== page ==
If Ron Paul should be slammed for anything, it’s not some silly remarks he’s made in the past in his Newsletters…
—Eric Dondero, former Ron Paul aide
Ron Paul was, is, and always will be out there. I can’t remember who called him the GOP’s crazy uncle, but that pretty much sums it up. The Republican Party has never known exactly what to do with him. (Remember RMG banning discussion of Ron Paul discussion during one election season)? His libertarianism, I think, has thrown off the mainstream media, which has largely given him a free pass. He’s too different from the rest of the party to fit the he said/she said mold of our truth-averse 4th Estate and so has only ever received also-ran treatment.
Recently, Paul’s conspiracy-laden, racist newsletters from the 80s and 90s came to widespread attention. Newsletters, Jonathan Chait notes, were the blogs of the pre-internet era. I remember working with my right-wing great uncle in the declining years of my family’s shoe store; I was frequently dosed with old copies of Reed Irvine’s Accuracy in Media and newsletters from Phyllis Schlafly’s Eagle Forum. Newsletters allowed the Far Right to stay in touch and, because they came with a subscription, to make money.
The racist content in Ron Paul’s newsletters–which are mainly written in the first-person without a byline–has earned the support of some white supremacists. James Kirchick has documented some of the bile. His first excerpt (about the LA Riots after the beating of Rodney King) is disgusting, but hardly unheard of from conservatives that swing racist:
“Order was only restored in L.A. when it came time for the blacks to pick up their welfare checks three days after rioting began,” read one typical passage. According to the newsletter, the looting was a natural byproduct of government indulging the black community with “‘civil rights,’ quotas, mandated hiring preferences, set-asides for government contracts, gerrymandered voting districts, black bureaucracies, black mayors, black curricula in schools, black tv shows, black tv anchors, hate crime laws, and public humiliation for anyone who dares question the black agenda.” It also denounced “the media” for believing that “America’s number one need is an unlimited white checking account for underclass blacks.”
This excerpt, however, is right out of Charles Manson and The Turner Diaries:
“What To Expect for the 1990s,” predicted that “Racial Violence Will Fill Our Cities” because “mostly black welfare recipients will feel justified in stealing from mostly white ‘haves.’” Two months later, a newsletter warned of “The Coming Race War,” and, in November 1990, an item advised readers, “If you live in a major city, and can leave, do so. If not, but you can have a rural retreat, for investment and refuge, buy it.” In June 1991, an entry on racial disturbances in Washington, DC’s Adams Morgan neighborhood was titled, “Animals Take Over the D.C. Zoo.” “This is only the first skirmish in the race war of the 1990s,” the newsletter predicted.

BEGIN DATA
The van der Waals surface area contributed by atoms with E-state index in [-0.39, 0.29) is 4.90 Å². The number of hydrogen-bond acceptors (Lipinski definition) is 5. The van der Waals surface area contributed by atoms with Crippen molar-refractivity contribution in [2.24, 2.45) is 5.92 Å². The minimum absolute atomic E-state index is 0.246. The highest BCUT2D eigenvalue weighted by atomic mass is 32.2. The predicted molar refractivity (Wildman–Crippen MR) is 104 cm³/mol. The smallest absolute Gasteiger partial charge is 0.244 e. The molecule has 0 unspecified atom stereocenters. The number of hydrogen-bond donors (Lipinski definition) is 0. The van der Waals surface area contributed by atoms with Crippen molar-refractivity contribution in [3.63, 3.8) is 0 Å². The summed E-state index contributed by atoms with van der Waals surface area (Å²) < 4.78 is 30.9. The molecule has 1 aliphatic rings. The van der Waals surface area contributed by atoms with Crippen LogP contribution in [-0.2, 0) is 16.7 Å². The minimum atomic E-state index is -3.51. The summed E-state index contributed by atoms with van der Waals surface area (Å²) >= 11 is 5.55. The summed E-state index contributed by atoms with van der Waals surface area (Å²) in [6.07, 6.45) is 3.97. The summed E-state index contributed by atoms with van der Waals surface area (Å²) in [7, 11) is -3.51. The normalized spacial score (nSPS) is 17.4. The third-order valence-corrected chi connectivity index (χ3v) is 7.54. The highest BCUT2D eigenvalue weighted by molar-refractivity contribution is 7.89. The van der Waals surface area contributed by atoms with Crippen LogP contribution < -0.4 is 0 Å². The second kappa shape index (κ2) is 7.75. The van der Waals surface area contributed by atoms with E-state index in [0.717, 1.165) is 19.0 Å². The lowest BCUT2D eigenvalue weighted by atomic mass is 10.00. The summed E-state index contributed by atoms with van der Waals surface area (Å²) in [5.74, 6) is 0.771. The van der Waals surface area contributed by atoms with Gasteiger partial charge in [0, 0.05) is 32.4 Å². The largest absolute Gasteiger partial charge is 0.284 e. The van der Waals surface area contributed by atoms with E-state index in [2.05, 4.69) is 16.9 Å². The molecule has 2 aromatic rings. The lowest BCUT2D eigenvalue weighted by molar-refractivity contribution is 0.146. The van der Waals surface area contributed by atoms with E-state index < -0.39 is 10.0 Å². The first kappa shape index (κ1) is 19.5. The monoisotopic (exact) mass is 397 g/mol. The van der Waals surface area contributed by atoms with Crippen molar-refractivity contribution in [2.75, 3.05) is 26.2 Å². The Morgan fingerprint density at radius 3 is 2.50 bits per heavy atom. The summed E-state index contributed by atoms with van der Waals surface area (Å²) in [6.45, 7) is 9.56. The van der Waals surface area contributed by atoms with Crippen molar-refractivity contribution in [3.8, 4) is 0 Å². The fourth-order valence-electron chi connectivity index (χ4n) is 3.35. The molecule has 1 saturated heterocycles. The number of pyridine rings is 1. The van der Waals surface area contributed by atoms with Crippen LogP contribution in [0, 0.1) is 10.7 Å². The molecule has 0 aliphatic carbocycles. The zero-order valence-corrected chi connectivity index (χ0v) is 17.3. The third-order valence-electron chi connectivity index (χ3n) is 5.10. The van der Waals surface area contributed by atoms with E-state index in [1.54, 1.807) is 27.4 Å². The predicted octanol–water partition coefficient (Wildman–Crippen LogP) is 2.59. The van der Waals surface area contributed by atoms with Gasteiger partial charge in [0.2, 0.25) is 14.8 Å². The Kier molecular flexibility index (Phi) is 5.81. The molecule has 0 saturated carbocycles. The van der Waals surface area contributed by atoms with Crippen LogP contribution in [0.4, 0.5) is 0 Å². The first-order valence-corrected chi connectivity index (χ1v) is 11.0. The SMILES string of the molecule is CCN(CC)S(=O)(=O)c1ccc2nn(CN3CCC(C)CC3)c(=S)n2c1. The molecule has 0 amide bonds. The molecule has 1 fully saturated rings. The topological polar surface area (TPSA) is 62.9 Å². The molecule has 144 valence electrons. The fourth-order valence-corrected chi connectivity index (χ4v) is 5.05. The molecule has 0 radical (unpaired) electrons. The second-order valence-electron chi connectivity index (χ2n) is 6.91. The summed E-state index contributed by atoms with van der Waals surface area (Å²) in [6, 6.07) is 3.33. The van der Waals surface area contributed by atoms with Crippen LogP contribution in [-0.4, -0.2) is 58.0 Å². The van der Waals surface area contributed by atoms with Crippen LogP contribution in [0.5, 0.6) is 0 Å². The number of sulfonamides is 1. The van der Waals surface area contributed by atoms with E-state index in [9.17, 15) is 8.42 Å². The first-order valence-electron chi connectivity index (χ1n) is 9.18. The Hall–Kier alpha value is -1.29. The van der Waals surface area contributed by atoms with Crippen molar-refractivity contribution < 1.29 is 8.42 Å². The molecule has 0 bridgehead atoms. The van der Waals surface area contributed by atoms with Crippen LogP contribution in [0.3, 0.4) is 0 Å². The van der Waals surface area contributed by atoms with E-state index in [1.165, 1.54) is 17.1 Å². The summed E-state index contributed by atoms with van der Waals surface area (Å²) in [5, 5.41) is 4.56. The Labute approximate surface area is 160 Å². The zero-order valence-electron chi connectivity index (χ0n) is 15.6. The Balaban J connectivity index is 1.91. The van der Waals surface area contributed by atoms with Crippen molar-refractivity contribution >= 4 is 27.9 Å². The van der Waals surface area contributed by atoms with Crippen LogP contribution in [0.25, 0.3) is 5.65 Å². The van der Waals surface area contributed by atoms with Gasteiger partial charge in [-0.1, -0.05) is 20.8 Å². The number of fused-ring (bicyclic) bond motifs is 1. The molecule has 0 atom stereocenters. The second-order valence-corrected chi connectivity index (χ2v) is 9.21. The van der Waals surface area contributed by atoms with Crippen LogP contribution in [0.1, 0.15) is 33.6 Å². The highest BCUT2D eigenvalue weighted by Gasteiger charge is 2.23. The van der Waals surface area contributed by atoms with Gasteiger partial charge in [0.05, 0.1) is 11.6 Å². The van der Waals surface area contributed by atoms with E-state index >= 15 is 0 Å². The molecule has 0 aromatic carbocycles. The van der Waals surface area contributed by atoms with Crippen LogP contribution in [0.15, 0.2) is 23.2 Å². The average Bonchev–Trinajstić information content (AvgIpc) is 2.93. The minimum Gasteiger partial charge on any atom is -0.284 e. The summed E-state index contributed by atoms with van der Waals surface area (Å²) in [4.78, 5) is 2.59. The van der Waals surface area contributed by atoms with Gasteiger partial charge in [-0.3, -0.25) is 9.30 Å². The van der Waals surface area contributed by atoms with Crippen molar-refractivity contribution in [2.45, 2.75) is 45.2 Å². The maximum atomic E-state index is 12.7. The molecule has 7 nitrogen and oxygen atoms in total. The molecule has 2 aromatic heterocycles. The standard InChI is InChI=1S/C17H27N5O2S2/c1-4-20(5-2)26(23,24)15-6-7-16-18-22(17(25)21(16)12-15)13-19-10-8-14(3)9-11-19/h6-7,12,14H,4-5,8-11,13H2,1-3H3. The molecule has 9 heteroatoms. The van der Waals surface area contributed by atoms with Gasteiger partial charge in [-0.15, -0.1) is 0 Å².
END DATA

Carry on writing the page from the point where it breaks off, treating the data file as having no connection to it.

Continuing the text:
Paul has disavowed these newsletters (though he was taking credit for them in 1995). A former aide to Paul has issued a statement in defense of his former boss. With friends like these, who needs enemies?
Paul, it seems, has no problem with Hispanic culture, just the Spanish language:
[Paul] is completely clueless when it comes to Hispanic and Black culture, particularly Mexican-American culture. And he is most certainly intolerant of Spanish and those who speak strictly Spanish in his presence, (as are a number of Americans, nothing out of the ordinary here.)
He also has no problem with Jews:
American Jews, Ron Paul has no problem with. In fact, there were a few Jews in our congressional district, and Ron befriended them with the specific intent of winning their support for our campaign.
And that campaign tactic for which the aide evidently dressed up in stereotypical Jewish garb? Yes, it happened. But that was
to push back on Anti-Jewish charges from the Morris campaign, yes, that did happen. The Victoria Advocate described the press conference very accurately. Yes, I was asked (not forced), to attend the conference dressed in a Jewish yarlmuke, and other Jewish adornments.
And Paul yelling at Jewish Young Republicans? That was all about Israel.
There was another incident when Ron finally agreed to a meeting with Houston Jewish Young Republicans at the Freeport office. He berated them, and even shouted at one point, over their un-flinching support for Israel. So, much so, that the 6 of them walked out of the office. I was left chasing them down the hallway apologizing for my boss.
And gay men? No problem.
[Paul] told me very clearly, that although he liked Jim [an openly gay man helping with Paul’s campaign], he did not wish to use his bathroom facilities. I chided him a bit, but he sternly reacted, as he often did to me, Eric, just do what I say. Perhaps “sternly” is an understatement. Ron looked at me directly, and with a very angry look in his eye, and shouted under his breath: “Just do what I say NOW.”
Just don’t ask to use his bathroom. Or shake his hand:
“Bobby,” a well-known and rather flamboyant and well-liked gay man in Freeport came to the BBQ. Let me stress Ron likes Bobby personally, and Bobby was a hardcore campaign supporter. But after his speech, at the Surfside pavilion Bobby came up to Ron with his hand extended, and according to my fellow staffer, Ron literally swatted his hand away.
Again, let me stress. I would not categorize that as “homo-phobic,” but rather just unsettled by being around gays personally.
The current slate of Republicans may not be the worst ever, but it’s got to be close. That’s good news for Obama in 2012, but it’s bad news for America. At a time when we need the best and the brightest of both parties, we’ve got a convictionless incumbent and a group of wingnuts with the passionate intensity of the insane.